By Bryan Ritchie and Russ Warner – For years, computer hacks have endangered our data, our privacy, our identities and our finances. Sometimes viruses or ransomware cost us time, deprive us of access, or cause other inconveniences like lost work and productivity. Other times, such as a power grid attack or sextortion, they cause pain and suffering.
Technological Arms Race
The response to such attacks has historically been a technological arms race, where hackers and cyber security experts take turns one-upping each other. As hackers get more sophisticated, cyber security experts respond with more advanced algorithms and technologies to thwart them.
What is lost in this competitive vortex is the realization that the heart of the problem is a bad actor who intentionally or carelessly exploits the system. More often than not it’s poor password security, lost access cards, shelf ware, and careless clicks that open the door to hacker attacks — more than deficiencies in the code. Closing this door has more to do with managing the people involved than the technology they use.
AI Arms Race
As ChatGPT and other artificial intelligence (AI) solutions come to market, we’re amazed at the power and breadth of their application. But as with previous technologies, there will be serious ethical implications in AI’s use. Sadly, bad actors will again create pressure to engage in an arms race, only with AI this time.
AI will only make the problem harder to solve through traditional means. How can we know if someone used ChatGPT to do something that should have been done by a person? Examples include academic tests, papers and homework; original writings, ideas or designs; social influence on politics and business; applications for credit; personal and health data and resumes; and so forth.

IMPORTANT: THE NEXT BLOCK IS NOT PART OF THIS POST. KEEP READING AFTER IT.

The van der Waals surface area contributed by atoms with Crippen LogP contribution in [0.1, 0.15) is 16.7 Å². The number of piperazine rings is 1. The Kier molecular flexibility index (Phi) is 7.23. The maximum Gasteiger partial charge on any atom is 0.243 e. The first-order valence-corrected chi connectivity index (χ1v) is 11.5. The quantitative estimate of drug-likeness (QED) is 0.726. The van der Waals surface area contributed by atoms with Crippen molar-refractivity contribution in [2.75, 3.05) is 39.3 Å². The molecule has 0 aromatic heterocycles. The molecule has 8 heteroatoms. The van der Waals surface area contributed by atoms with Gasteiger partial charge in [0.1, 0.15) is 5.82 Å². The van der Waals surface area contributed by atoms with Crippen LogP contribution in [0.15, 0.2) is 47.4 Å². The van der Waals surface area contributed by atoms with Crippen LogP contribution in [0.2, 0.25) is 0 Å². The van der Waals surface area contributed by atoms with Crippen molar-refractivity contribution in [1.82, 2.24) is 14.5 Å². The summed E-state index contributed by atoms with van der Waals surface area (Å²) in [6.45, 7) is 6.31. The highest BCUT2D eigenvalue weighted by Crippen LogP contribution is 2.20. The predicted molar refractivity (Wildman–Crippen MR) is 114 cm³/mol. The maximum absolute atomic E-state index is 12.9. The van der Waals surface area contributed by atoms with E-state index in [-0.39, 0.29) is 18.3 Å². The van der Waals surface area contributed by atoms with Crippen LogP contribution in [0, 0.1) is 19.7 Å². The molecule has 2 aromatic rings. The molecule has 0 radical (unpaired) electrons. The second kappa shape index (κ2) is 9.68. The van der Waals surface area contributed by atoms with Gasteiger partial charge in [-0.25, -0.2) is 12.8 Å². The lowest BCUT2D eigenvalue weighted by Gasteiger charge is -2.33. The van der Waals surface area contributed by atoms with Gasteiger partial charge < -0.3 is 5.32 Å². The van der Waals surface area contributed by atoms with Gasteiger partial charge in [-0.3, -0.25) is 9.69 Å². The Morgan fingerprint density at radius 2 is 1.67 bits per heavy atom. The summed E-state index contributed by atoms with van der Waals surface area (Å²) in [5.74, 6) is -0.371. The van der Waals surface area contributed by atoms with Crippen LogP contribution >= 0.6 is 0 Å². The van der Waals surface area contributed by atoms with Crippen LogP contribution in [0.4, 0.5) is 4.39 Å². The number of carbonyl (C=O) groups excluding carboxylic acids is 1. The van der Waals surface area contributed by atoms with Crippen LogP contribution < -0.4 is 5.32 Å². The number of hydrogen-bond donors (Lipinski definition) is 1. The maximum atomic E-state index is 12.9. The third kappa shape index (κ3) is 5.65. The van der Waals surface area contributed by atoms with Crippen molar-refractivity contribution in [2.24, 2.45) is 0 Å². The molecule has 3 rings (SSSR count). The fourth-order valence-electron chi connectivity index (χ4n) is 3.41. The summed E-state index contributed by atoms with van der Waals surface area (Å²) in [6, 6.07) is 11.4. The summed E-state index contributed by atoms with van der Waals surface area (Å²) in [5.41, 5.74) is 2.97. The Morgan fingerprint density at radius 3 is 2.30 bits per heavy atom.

To address this challenge, experts are perpetuating the errors of the past by developing AI tools to outsmart the use and application of AI. In particular, new algorithms are being developed to help identify cases where AI was used. But as with cyber security before, the heart of the issue is the person exploiting the system. We need solutions that can evaluate the ethics of the person, something AI cannot do.
Assess the Operator
The ideal answer is to apply new technologies that can assess the operator or user, not the AI. We need the capability to simply ask someone if they used AI to produce their work and then confidently trust the response.
But is this possible? Humans are notoriously untrustworthy. Lying is easy. Or is it?
Truth Verification Advancements
Recently, new technologies in truth verification have made the same quantum leaps as AI. A new app with advanced algorithms can now determine on a mobile phone whether a person is telling the truth. It’s about 80% accurate.
With a simple 5-minute test, you can ask a student, “Did you use AI on any assignment or test this semester?” Or even more specifically, “Did you use AI in writing your dissertation?” The ability to get answers to these questions would thwart AI much more effectively than applying an algorithm to all of a person’s academic output to determine whether AI generated that output. The same is true of the other use cases previously mentioned: “Did you use AI on this deliverable?” “Did you use AI to develop these data (health or otherwise)?” “Did AI generate these visuals?” And so forth.
Bottom line? Assessing the person at the center of the AI application will produce better and faster results than having AI assess the ethical or authentic use of AI!
Stop the AI Arms Race
Historically, arms races are never won — they just drag on. Hopefully, with new truth verification technologies, we can abandon the strategies of technological one-upmanship we’ve applied in the past. It’s time to find lasting solutions to important ethical applications of promising new technologies, like AI.